Anne Sacoolas fled the UK after being involved in a fatal motor vehicle accident.
On August 27th, 2019, 19-year-old Harry Dunn was killed in an accident when the motorcycle he was riding was hit by a Volvo XC90 SUV driving on the wrong side of the road.
The Volvo in question was being driven by Anne Sacoolas, wife to U.S. diplomat Johnathan Sacoolas. Anne had just turned out of Royal Air Force Base Croughton and traveled in the wrong lane for about 400 yards before striking Harry’s motorcycle. Harry suffered multiple injuries and died a short time after being taken to John Radcliffe Hospital.
While Anne was initially cooperative with authorities and stated she had no plans to leave the country, it was recently discovered that she fled back to the U.S. on the advice from senior State Department officials.
Anne claimed diplomatic immunity and was allowed to leave the country, even though she was involved in an on-going investigation. The Northamptonshire Police attempted to stop Anne from leaving, but their efforts were declined.
Now the family is seeking justice, and Prime Minister Boris Johnson believes they deserve it. “I do not think it can be right to use the process of diplomatic immunity for this type of purpose.” Johnson was quoted saying.
The issue has already been raised by Dominic Raab, the First Secretary of State, with the U.S. ambassador, Woody Johnson. However, it appears the U.S. is reluctant to waive immunity, allowing Anne to remain in the states, further avoiding criminal proceedings.
Anne Sacoolas is from South Carolina, and had only been at RAF Croughton for three weeks, at the time of the accident. Her husband had been stationed there for duties involving the Joint Intelligence Analysis Center.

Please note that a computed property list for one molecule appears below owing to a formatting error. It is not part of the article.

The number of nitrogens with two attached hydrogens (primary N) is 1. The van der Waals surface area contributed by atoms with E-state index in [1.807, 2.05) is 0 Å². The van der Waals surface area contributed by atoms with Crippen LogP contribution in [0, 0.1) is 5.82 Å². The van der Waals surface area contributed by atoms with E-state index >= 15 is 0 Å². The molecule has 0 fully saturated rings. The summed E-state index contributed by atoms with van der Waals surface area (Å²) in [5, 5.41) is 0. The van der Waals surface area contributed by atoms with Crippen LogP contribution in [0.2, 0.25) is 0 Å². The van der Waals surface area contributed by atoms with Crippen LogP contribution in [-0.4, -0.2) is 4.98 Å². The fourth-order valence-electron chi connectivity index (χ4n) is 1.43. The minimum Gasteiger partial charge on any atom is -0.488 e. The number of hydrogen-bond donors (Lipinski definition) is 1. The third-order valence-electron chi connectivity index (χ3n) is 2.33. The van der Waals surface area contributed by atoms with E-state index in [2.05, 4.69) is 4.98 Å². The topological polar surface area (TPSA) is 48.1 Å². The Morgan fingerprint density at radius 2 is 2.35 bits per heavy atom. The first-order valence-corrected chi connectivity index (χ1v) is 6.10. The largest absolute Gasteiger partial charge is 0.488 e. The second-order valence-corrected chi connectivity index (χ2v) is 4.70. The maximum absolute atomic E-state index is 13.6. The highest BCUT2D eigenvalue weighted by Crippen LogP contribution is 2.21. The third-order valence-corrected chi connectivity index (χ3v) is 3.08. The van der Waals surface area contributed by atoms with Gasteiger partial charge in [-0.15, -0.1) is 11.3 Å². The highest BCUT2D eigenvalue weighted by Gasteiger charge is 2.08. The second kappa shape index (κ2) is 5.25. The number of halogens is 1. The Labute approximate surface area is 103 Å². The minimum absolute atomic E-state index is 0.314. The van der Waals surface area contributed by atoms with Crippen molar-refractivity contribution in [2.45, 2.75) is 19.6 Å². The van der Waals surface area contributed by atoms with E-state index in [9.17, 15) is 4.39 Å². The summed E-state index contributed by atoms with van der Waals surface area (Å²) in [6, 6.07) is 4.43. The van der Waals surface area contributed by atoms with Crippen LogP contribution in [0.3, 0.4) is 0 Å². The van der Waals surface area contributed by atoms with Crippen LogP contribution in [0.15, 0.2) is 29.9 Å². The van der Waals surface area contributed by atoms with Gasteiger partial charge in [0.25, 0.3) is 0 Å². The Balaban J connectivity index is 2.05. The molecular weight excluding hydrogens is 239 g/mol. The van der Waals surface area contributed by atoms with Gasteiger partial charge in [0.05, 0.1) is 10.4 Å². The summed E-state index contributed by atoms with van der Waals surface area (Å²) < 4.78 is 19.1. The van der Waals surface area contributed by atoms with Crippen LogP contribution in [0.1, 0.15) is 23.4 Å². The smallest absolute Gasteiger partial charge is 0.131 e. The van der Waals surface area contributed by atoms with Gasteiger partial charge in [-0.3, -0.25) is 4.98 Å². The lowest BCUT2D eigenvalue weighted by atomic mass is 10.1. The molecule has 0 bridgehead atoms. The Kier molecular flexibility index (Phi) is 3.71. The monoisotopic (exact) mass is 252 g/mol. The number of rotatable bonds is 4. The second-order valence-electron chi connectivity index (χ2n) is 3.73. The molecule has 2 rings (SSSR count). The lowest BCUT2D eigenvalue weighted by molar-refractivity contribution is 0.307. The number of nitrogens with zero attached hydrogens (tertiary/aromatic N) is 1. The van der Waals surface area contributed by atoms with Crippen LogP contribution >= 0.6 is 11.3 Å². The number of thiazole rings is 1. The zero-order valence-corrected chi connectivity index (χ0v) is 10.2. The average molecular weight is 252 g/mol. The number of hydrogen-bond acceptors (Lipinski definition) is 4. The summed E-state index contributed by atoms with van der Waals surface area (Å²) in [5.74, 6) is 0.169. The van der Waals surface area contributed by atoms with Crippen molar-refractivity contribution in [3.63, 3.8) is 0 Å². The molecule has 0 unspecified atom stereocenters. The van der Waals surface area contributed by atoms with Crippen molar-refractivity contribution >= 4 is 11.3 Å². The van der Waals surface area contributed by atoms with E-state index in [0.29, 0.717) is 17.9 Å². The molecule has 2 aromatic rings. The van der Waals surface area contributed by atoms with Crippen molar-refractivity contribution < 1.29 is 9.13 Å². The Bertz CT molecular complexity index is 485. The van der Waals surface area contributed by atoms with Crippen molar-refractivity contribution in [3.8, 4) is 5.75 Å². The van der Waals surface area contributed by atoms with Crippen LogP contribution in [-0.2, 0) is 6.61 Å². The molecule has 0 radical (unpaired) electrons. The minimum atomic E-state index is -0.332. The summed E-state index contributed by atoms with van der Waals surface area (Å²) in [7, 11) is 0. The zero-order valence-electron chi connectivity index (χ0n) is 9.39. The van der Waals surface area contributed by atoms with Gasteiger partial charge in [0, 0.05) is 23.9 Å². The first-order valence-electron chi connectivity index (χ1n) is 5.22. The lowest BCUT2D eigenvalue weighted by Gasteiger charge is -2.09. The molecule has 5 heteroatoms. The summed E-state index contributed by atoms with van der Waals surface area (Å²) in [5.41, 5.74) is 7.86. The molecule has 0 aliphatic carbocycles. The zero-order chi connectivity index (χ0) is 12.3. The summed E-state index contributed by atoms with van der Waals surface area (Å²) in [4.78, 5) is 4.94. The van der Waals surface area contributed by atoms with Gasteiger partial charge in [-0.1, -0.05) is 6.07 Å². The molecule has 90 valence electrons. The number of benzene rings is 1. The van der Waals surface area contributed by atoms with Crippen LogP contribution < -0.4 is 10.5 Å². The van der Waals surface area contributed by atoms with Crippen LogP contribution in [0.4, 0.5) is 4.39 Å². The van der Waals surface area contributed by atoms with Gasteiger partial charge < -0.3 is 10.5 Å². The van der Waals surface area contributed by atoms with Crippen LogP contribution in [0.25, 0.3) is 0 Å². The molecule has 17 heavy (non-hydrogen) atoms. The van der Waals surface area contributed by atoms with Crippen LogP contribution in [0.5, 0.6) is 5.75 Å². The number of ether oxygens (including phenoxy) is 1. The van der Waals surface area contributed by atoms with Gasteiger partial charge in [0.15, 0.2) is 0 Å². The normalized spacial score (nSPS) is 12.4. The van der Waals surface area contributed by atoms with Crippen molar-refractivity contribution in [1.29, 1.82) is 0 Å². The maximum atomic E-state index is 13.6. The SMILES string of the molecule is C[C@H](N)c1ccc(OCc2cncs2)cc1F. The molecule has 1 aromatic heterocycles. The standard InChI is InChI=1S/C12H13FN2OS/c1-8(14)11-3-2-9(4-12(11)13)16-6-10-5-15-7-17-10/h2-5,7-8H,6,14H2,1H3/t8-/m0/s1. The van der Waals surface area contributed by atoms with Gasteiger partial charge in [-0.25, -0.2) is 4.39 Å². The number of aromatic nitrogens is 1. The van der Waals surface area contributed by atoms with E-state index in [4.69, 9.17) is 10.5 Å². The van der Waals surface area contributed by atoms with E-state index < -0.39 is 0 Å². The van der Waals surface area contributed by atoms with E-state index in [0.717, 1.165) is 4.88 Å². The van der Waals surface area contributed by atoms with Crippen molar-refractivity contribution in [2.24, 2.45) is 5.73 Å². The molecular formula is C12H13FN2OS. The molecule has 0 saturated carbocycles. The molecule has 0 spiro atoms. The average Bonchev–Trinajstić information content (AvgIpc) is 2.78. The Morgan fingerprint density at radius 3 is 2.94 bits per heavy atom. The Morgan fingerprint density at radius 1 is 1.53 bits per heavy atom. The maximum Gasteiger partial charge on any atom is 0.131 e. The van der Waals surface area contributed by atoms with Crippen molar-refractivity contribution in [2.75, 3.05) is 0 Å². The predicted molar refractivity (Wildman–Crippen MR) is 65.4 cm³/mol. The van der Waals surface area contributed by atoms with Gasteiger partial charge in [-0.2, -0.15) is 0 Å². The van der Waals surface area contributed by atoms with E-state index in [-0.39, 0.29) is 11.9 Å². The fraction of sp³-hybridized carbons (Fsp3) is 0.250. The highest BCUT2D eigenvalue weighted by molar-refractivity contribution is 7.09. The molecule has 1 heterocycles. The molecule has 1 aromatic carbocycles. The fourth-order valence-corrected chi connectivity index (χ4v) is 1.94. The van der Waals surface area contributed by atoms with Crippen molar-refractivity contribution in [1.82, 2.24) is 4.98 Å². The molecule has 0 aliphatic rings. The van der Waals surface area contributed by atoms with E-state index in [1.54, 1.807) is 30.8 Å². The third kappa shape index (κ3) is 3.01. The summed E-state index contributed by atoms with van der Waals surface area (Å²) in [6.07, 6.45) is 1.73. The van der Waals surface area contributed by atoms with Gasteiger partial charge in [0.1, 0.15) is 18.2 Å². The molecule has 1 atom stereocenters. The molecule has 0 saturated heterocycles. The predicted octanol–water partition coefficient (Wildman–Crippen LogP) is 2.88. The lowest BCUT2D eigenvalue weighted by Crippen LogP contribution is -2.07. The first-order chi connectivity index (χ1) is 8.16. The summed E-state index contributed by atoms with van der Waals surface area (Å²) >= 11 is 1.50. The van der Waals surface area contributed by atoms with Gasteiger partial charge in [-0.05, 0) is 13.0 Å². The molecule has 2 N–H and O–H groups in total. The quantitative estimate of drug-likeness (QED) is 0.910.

Croughton serves as a joint base for the RAF and United States Air Force, where they share missions involving communications. Owing to a deal struck in 1994, diplomatic immunity is granted to those who are stationed at Croughton, as well as to their families.
Due to this deal, Anne Sacoolas is within her legal boundaries to flee the country and return to her home state, but that doesn’t mean the public is content about it. With pressure mounting from the outside, the U.K. government is being hardpressed to get Anne Sacoolas back to England to face due process.
The U.S. State Department had this to say about a potential waiver of immunity: “Questions regarding a waiver of immunity with regard to our diplomats and their family members overseas in a case like this receive intense attention at senior levels and are considered carefully given the global impact such decisions carry; immunity is rarely waived.” They did offer their sympathies and condolences, however.
It seems the Prime Minister may have to come through on his word and make a call to his pal Donald Trump. As stated by PM Johnson, ” if we can’t resolve it then of course I will be raising it myself personally with the White House.”